Inspired (unfortunately) by a Buzzfeed article which discussed the function of various literary/storytelling devices found throughout Disney movies, I decided to adopt the idea for the benefit of video games. Whether it’s a game of incredible narrative depth or superficial gimmicks, chances are high you’ve played some games exhibiting these traits. Maybe if you get lucky, you’ll learn a new concept, or place a word to something you already recognized but had no name for, such as in the case of “anagnorisis” or “denouement.” At any rate, I hope you enjoy.
Definitions provided by quizlet.com.
Definition: A common thread or repeated idea that is incorporated throughout a literary work.
Example: Kingdom Hearts is so rampant with theming that it’s sometimes a butt of jokes among the fanbase. From beginning to end, spanning all sequels and spin-offs, Kingdom Hearts exhibits the classic battle of Light versus Darkness within people’s hearts. Some people overcome darkness to find their light, or fail to do so and become corrupted. Regardless, the words “light,” “darkness,” and “heart” are almost hilariously abundant within this series, as everything ties back to those three words. They influence every character arc, every narrative arc, most of the enemy designs, and a lot of environments as well.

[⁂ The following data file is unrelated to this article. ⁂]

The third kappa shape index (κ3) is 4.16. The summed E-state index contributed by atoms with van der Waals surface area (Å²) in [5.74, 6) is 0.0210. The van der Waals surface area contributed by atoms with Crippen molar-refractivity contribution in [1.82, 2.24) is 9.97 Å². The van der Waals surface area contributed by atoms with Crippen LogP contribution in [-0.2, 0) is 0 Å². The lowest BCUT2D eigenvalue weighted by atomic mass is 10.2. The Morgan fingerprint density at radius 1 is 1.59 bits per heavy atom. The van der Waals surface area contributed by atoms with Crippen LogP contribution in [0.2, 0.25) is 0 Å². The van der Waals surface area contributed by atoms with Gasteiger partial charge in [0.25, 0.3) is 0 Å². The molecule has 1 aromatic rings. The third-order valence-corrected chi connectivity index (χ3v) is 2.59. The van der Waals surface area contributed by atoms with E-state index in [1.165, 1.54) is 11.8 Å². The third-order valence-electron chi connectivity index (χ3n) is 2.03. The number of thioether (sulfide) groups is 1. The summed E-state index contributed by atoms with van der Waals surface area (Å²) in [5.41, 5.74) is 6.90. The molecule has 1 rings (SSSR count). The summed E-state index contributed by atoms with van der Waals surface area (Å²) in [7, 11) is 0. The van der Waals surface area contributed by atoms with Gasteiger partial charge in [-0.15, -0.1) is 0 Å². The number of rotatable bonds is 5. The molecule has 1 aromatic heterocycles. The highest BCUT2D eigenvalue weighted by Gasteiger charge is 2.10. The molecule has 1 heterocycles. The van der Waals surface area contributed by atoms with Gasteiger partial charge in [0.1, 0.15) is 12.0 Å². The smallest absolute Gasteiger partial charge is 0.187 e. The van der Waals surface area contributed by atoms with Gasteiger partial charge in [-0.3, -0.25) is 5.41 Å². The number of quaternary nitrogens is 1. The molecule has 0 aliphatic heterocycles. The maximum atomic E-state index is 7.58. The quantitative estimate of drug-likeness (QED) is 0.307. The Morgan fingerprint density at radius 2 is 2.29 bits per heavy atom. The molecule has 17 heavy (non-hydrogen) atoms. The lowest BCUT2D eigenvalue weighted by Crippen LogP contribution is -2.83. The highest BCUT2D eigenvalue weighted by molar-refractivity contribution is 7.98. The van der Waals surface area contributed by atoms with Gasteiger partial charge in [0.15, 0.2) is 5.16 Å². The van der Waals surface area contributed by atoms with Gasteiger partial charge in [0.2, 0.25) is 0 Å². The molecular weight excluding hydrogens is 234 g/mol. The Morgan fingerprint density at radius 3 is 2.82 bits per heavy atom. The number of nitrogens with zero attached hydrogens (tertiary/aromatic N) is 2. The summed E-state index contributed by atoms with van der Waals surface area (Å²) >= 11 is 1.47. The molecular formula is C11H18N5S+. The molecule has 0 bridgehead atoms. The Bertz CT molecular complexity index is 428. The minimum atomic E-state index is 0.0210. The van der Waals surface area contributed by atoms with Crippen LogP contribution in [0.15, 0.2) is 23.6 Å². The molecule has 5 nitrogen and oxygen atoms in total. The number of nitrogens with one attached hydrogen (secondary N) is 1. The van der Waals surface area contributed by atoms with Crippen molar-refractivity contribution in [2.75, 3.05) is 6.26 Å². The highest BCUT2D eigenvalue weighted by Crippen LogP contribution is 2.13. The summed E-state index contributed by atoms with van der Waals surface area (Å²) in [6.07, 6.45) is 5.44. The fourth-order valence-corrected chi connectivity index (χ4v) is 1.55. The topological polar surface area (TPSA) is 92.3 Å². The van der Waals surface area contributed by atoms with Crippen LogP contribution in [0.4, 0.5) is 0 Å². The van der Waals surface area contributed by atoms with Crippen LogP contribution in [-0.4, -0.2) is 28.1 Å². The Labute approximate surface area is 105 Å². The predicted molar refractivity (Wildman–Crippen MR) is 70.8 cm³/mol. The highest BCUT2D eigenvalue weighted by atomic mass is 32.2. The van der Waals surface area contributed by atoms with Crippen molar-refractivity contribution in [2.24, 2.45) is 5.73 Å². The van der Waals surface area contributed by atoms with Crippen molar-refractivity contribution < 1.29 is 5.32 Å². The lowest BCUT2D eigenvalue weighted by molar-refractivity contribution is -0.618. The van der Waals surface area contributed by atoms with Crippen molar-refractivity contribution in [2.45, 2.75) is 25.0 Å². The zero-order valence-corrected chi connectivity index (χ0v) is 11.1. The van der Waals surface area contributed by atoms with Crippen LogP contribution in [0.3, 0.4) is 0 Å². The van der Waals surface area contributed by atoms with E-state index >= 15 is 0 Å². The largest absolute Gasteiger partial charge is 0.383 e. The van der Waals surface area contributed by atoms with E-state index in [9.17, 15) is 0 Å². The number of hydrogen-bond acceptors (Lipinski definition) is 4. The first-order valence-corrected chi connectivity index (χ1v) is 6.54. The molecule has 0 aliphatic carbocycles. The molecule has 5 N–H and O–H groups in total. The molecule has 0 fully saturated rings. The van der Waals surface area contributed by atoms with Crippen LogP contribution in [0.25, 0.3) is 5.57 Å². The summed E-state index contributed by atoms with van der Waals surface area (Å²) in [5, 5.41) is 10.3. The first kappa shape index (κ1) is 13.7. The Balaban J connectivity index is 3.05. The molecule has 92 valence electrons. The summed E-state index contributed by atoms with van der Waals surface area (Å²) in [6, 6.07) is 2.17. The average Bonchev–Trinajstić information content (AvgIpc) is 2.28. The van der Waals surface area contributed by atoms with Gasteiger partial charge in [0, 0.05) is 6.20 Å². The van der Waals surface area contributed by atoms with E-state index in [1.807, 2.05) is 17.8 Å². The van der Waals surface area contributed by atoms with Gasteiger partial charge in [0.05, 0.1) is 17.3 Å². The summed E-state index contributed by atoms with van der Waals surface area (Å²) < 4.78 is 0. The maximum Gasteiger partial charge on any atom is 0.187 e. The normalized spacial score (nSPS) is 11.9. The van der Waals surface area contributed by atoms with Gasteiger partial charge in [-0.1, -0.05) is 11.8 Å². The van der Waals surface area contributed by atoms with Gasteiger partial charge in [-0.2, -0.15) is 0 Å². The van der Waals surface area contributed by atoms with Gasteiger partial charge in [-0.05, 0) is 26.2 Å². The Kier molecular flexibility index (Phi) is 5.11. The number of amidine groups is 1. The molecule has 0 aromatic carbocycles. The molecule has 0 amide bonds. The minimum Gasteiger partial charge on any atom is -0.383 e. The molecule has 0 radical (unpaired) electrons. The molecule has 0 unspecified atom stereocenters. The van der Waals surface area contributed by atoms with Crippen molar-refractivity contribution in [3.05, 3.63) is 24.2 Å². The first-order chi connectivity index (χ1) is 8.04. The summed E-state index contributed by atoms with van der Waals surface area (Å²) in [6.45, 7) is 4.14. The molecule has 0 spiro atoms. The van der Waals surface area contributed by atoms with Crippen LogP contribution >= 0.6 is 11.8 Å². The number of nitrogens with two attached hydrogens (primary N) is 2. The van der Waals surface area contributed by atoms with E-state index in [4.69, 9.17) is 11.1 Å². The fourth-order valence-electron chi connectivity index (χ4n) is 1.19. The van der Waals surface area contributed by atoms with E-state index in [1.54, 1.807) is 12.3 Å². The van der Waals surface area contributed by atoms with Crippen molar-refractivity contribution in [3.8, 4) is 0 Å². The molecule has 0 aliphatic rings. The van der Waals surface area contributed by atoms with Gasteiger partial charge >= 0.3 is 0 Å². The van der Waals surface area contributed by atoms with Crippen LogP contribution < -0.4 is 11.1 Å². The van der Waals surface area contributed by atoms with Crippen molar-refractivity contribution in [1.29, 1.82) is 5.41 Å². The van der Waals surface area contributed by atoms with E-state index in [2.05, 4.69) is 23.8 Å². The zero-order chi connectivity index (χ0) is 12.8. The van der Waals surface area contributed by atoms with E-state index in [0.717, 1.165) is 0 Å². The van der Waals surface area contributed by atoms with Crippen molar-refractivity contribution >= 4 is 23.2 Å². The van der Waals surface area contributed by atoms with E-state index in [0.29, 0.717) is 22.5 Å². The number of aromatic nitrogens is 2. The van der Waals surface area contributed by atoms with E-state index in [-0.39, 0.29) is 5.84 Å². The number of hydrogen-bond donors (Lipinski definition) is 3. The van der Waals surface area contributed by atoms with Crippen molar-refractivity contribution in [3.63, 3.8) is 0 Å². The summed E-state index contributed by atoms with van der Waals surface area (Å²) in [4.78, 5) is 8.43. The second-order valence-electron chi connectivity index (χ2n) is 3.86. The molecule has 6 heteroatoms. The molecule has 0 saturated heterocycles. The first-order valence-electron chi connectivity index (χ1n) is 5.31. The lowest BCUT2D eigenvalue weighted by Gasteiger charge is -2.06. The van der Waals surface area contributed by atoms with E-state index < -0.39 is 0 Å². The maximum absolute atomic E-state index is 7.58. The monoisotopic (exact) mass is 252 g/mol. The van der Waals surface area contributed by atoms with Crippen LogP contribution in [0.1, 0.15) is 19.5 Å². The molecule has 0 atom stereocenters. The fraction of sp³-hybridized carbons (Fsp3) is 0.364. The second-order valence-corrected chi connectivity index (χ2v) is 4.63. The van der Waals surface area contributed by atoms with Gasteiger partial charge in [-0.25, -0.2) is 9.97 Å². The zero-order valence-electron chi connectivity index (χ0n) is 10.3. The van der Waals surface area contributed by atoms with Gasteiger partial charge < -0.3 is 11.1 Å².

Definition: An object, character, figure, or color that is used to represent an abstract idea or concept.
Example: The Portal games are symbolic of humanity’s ongoing ascendancy into a four dimensional space-time existence. The games themselves condition the player to think beyond the constraints of three dimensional space-time, which is explicitly stated in the slogan “Now you’re thinking with portals.” Chell’s training is symbolic of the real training that the player is simultaneously undergoing. This is a rather brilliant move on Valve’s part, for not only do they express an advanced level of symbolism, but they even manage to infiltrate the boundaries of our own world. This is not to be confused with Breaking the Fourth Wall. That will come later.
Definition: Irony that occurs when the meaning of the situation is understood by the audience but not by the characters in the work.
Example: One of Skyrim’s most notorious guilds is the Dark Brotherhood. To begin this quest-line, the game provides a mission from a boy who manages to escape from an orphanage. He hires you to kill the headmistress, who is exceptionally cruel to the orphans. After you do so, the orphans cheer that the headmistress has been killed. After you visit the boy who escaped and collect your payment, a passing soldier might tell you about the murder (that you performed) and comment “The children must be devastated.”